ProtonMail’s security service is based on the Open PGP encryption standard, which is used for the encryption and authentication of electronic mail. All of its software is open source: a guarantee of transparency vis-à-vis its users, who can also contribute collectively to improving the service. Transparency and faultless security: a magic combination for the Geneva-based start-up – opening the door to a recent cooperation agreement with Facebook. Since June 2015, ProtonMail has been responsible for the sending of encrypted messages via the popular social network.
It was a lucky coincidence that led to the birth of ProtonMail in 2013, the brainchild of Andy Yen, Jason Stockman and Wei Sun. The three scientists, who at that time were doing theoretical research at CERN, decided to create an in-house secure messaging system for communicating with each other. After eight months of development, they tested the beta version of the new service on a sampling of 10,000 people. It was well received and became a marketable product.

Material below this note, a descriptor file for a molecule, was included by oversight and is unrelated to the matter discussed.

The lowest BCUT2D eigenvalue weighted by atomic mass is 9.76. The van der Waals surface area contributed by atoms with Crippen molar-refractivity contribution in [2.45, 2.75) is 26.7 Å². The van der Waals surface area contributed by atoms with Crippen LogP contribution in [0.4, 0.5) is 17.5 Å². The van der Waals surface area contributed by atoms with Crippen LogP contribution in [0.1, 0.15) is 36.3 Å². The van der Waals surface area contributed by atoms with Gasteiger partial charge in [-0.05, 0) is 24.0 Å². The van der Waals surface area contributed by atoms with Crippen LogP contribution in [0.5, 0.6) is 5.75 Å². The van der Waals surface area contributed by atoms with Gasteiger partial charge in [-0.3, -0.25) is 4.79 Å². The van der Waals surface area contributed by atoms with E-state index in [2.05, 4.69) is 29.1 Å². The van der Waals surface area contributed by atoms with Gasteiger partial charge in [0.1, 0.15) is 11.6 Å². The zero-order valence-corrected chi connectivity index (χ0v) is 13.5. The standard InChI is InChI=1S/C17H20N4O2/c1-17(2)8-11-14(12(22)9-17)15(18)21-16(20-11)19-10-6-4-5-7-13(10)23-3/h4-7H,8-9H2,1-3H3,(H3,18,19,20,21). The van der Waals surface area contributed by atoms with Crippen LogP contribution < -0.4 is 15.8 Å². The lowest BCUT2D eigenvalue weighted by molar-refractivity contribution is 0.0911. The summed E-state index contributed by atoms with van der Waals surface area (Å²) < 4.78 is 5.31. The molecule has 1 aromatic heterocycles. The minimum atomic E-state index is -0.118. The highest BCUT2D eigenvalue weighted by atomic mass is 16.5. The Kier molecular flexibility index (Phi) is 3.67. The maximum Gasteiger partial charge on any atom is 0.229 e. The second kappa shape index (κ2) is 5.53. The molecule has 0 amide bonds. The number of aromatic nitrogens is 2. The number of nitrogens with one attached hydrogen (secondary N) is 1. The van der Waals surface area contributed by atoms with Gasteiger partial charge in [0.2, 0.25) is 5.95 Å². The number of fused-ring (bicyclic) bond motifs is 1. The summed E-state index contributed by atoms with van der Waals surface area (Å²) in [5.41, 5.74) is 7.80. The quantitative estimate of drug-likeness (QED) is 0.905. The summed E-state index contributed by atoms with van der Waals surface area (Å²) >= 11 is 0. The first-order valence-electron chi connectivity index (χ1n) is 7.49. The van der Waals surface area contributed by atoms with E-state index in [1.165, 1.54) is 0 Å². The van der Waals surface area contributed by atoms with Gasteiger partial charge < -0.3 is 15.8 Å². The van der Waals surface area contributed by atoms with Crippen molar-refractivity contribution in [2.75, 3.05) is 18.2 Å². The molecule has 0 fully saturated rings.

In March 2015, ProtonMail, which is headquartered in Plan-les-Ouates (GE), launched a funding campaign to raise USD 2 million to help it keep up with the demand for its secure communications tool. But in November of that same year events took a dramatic turn. ProtonMail became victim to hacking attacks of a rare ferocity. It took the young company weeks to get itself back on its feet. Today, it is once again on the path of success. ProtonMail has doubled the number of its users since the election of Donald Trump as President of the United States. The secure email service now has almost 2 million users around the globe.